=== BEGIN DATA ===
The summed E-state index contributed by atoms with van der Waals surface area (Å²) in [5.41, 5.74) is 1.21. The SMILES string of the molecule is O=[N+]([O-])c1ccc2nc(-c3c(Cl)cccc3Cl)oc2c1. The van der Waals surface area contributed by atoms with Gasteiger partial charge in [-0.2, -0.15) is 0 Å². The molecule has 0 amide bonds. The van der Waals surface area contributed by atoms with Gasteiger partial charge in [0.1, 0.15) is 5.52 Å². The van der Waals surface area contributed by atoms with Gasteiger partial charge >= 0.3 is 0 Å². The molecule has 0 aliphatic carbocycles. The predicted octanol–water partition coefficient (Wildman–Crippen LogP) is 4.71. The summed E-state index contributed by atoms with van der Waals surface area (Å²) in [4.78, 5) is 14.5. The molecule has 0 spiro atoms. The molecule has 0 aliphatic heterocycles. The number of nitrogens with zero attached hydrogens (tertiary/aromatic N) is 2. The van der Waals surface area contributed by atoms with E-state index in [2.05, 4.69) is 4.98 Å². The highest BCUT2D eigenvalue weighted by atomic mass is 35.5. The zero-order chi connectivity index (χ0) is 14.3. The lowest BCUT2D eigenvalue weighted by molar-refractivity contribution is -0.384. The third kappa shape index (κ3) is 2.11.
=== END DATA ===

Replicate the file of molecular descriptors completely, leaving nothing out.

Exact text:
The summed E-state index contributed by atoms with van der Waals surface area (Å²) in [5.41, 5.74) is 1.21. The SMILES string of the molecule is O=[N+]([O-])c1ccc2nc(-c3c(Cl)cccc3Cl)oc2c1. The van der Waals surface area contributed by atoms with Gasteiger partial charge in [-0.2, -0.15) is 0 Å². The molecule has 0 amide bonds. The van der Waals surface area contributed by atoms with Gasteiger partial charge in [0.1, 0.15) is 5.52 Å². The van der Waals surface area contributed by atoms with Gasteiger partial charge >= 0.3 is 0 Å². The molecule has 0 aliphatic carbocycles. The predicted octanol–water partition coefficient (Wildman–Crippen LogP) is 4.71. The summed E-state index contributed by atoms with van der Waals surface area (Å²) in [4.78, 5) is 14.5. The molecule has 0 spiro atoms. The molecule has 0 aliphatic heterocycles. The number of nitrogens with zero attached hydrogens (tertiary/aromatic N) is 2. The van der Waals surface area contributed by atoms with E-state index in [2.05, 4.69) is 4.98 Å². The highest BCUT2D eigenvalue weighted by atomic mass is 35.5. The zero-order chi connectivity index (χ0) is 14.3. The lowest BCUT2D eigenvalue weighted by molar-refractivity contribution is -0.384. The third kappa shape index (κ3) is 2.11.